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  • \$\begingroup\$ There is no direct need for the isolation, but the power supply already have internal galvanic isolation. What I want to prevent is a GND loop between the devices, thats why I tought about isolation the CAN. The problem with all these isolated CAN transceiver is, that the are only for one node in the system, but one system has already two nodes in it, that share the same GND reference on the same PCB \$\endgroup\$ Aug 26 '21 at 10:09
  • \$\begingroup\$ If the concern is todo with "ground loop" then going to the extent of a fully isolated CAN might be too much and you can provide a 3rd wire to reference the two units together. However, without a full grounding scheme or information with respect to how the two units will behave under some form of reference perturbation (ground bounce), it isn't easy to definitively state. Isolated CAN will obviously remove the possibility. \$\endgroup\$
    – JonRB
    Aug 26 '21 at 10:14
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A standard two-channel high-speed bi-directional digital isolator can be used.

Connect the CANH and CANL signals from the Master System to one side of the isolator IC and connect CANH and CANL from Slave System to the other side of the isolator IC.

Provide the 3.3V connection from the Master and Slave system to power the respective side of the isolator IC.

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  • \$\begingroup\$ Well, the signals are differential, so there must be a special isolator for this, that does not pull the signals to GND or V3.3. I will have a look, thanks. \$\endgroup\$ Aug 26 '21 at 9:44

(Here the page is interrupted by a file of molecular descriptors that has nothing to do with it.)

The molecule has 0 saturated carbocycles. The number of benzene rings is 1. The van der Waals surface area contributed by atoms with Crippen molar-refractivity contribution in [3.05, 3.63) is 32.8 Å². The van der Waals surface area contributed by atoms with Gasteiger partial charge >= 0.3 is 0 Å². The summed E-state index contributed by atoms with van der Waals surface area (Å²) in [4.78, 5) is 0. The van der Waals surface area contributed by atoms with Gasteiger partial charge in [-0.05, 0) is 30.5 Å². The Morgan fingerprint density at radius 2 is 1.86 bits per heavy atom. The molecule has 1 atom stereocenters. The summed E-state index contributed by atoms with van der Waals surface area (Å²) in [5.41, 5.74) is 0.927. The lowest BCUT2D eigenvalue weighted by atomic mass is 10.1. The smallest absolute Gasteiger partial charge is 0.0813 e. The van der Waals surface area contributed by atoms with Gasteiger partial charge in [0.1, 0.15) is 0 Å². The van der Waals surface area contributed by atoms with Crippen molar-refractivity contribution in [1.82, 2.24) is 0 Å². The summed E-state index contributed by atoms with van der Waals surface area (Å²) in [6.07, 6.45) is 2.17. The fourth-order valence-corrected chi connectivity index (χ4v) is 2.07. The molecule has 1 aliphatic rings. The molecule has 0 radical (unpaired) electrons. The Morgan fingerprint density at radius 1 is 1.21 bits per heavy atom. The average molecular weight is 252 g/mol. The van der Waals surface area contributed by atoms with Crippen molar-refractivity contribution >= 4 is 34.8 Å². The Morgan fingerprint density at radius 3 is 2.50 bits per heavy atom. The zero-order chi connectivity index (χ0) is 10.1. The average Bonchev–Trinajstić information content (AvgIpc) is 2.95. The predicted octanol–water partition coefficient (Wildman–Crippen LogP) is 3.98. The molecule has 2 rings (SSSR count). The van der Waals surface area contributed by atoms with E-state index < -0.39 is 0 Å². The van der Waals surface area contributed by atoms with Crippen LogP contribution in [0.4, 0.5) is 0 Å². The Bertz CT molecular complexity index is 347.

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First Question: How can I galvanic isolate the two systems and still communicate over CAN?

If you want to isolate two parts of a CAN system, you need an isolated CAN bus repeater. This has impact on the maximum bus length due to the latency of the repeater and the speed of the bus. Eg: TIDA-01487

Second Question: What about the termination with galvanic isolation? Should there be added two 120 Ohm on each network separately or is one termination resistor already enough?

Since it's a repeater, you will have two CAN systems and 4 terminations.

Third Question: Since all systems have already a galvanic isolation, there should be no currents in between the systems, right? If so, there is no isolation necessary for CAN and I could directly connect the GND on each node together over the CAN connectors? But I doubt this is correct.

There may be AC leakage currents trough the isolation barriers and Y-caps. And there will be tiny current running trough the reference line from the tranceivers.
When your nodes are isolated (not ground referenced) you need a CAN-GND line since the common mode of CAN-H and CAN-L is limited.

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  • \$\begingroup\$ How do you mean I need a CAN_GND line when I use a isolation repeater? The grounds are connected to the isolation repeater and internally connected over a capacitor? \$\endgroup\$ Aug 26 '21 at 10:04
  • \$\begingroup\$ @HansPeterLoft CAN bus requires 3 wires to operate. \$\endgroup\$
    – Jeroen3
    Aug 26 '21 at 10:38